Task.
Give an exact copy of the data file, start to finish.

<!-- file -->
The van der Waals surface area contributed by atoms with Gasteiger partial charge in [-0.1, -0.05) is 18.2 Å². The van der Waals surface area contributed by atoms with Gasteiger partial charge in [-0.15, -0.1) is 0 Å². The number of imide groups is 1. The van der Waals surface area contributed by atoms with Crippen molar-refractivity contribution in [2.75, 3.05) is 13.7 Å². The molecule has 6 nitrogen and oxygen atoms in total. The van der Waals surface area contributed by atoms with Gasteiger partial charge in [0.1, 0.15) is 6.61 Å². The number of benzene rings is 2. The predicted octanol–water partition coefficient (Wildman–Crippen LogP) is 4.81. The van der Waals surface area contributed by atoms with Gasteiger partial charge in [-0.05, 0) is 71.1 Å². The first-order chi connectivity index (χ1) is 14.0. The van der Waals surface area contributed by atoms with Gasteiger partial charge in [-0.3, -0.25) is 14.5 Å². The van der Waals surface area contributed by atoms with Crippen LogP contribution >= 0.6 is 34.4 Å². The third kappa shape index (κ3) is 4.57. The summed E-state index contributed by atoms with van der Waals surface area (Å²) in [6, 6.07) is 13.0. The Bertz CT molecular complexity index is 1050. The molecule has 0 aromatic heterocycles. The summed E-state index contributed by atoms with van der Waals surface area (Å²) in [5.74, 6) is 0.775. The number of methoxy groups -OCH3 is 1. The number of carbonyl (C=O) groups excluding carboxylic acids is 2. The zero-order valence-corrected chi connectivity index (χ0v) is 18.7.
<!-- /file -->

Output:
The van der Waals surface area contributed by atoms with Gasteiger partial charge in [-0.1, -0.05) is 18.2 Å². The van der Waals surface area contributed by atoms with Gasteiger partial charge in [-0.15, -0.1) is 0 Å². The number of imide groups is 1. The van der Waals surface area contributed by atoms with Crippen molar-refractivity contribution in [2.75, 3.05) is 13.7 Å². The molecule has 6 nitrogen and oxygen atoms in total. The van der Waals surface area contributed by atoms with Gasteiger partial charge in [0.1, 0.15) is 6.61 Å². The number of benzene rings is 2. The predicted octanol–water partition coefficient (Wildman–Crippen LogP) is 4.81. The van der Waals surface area contributed by atoms with Gasteiger partial charge in [-0.05, 0) is 71.1 Å². The first-order chi connectivity index (χ1) is 14.0. The van der Waals surface area contributed by atoms with Gasteiger partial charge in [-0.3, -0.25) is 14.5 Å². The van der Waals surface area contributed by atoms with Crippen LogP contribution >= 0.6 is 34.4 Å². The third kappa shape index (κ3) is 4.57. The summed E-state index contributed by atoms with van der Waals surface area (Å²) in [6, 6.07) is 13.0. The Bertz CT molecular complexity index is 1050. The molecule has 0 aromatic heterocycles. The summed E-state index contributed by atoms with van der Waals surface area (Å²) in [5.74, 6) is 0.775. The number of methoxy groups -OCH3 is 1. The number of carbonyl (C=O) groups excluding carboxylic acids is 2. The zero-order valence-corrected chi connectivity index (χ0v) is 18.7.